Or, more appropriately, who domesticated whom? That relationship between plants and humans is the overall idea behind enviromental journalist Michael Pollan‘s The Botany of Desire: A Plant’s-Eye View of the World (Random House, 2001). Structurely, Pollan breaks it down into four sections, each matching a distinct human desire with the plant that fulfills it: Sweetness/Apple, Beauty/Tulip, Intoxication/Marijuana, and Control/Potato.
I’m not going to give a full summary, because I highly recommend this book and think the experience of Pollan’s masterful writing is better than my blogging. Instead, I’m going to share a selection of quotes I pulled that particularly resounded with me:
“In the best of all possible worlds we’d be preserving the wild places themselves…The next best world, though, is the one that preserves the quality of wildness itself, if only because it is upon wildness…that domestication depends. ‘In wildness is the preservation of the world,” Thoreau once wrote; a century later, when many of the wild places are no more, Wendell Berry has proposed this necessary corollary: ‘In human culture is the preservation of wildness.'”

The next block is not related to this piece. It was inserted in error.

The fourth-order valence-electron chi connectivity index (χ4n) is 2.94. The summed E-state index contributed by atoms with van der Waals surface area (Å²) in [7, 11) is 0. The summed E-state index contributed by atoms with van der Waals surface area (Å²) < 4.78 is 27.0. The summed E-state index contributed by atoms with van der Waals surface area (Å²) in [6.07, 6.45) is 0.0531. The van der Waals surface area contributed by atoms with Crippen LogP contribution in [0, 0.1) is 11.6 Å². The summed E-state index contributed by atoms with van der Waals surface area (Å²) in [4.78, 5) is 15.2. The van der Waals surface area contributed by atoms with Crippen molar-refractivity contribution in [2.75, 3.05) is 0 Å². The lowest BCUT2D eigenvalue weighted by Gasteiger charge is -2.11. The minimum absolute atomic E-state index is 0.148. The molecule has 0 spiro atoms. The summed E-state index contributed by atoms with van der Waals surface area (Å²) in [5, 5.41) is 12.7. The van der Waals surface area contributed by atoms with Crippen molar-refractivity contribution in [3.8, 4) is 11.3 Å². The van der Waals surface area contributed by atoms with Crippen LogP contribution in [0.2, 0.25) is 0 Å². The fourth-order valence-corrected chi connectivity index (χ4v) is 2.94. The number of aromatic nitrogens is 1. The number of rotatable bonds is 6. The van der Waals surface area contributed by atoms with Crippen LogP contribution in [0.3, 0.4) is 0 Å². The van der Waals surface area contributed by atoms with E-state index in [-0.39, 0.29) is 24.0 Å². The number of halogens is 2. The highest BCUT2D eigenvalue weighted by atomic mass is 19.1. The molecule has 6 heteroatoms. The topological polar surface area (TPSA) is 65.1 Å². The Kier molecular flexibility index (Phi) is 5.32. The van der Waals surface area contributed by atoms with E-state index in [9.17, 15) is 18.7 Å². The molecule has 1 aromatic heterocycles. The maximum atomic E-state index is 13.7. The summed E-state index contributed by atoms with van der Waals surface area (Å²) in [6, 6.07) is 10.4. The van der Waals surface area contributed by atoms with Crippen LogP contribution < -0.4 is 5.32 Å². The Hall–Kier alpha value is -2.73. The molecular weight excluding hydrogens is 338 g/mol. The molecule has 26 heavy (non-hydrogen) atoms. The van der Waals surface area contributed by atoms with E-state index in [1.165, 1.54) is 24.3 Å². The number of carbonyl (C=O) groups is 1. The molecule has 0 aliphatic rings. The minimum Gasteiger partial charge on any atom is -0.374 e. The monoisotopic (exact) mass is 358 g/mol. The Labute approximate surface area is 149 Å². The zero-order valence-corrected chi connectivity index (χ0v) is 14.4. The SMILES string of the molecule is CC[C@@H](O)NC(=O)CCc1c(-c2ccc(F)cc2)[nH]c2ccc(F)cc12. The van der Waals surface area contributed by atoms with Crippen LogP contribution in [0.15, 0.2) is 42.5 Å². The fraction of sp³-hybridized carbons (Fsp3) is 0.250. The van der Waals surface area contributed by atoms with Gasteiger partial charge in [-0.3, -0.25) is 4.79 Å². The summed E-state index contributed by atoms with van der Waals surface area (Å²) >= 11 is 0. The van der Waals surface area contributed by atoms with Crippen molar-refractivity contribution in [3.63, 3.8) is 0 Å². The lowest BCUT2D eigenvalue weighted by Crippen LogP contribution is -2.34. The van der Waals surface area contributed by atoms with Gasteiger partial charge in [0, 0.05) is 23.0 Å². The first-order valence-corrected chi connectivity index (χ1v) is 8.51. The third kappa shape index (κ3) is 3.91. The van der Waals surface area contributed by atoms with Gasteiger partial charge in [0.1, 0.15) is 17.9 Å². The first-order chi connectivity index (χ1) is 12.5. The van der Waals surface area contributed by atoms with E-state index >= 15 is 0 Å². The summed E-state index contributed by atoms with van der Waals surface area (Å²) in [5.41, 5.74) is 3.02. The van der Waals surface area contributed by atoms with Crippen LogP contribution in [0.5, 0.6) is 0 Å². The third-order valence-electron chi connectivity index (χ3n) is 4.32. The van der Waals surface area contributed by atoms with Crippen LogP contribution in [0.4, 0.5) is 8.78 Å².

“To take a leaf or a flower and use it to change out experience of consciousness suggests a very different sort of sacrament, one at odds with our loftier notions of self, not to mention civilized society…Even so, letting nature have her way with us now and again still seems like a useful thing to do, if only to bring our abstracted upward gaze back down to Earth for a time.”
“We’re unsure about our power in nature, its legitimacy, and its reality, and rightly so. Perhaps more than most, the farmer or the gardener understands that his control is always something of a fiction, depending as it does on luck and weather and much else that is beyond his control. It is only the suspension of disbelief that allows him to plant again every spring, to wade out into the season’s uncertainties.”
“Soil truly is a wilderness.”
“‘This is the assembly of life that it took a billion years to evolve,’ the zoologist E.O. Wilson has written, speaking of biodiversity. ‘It has eaten the storms–folded them into its genes–and created the world that created us. It holds the world steady.'”
Cover image: Random House.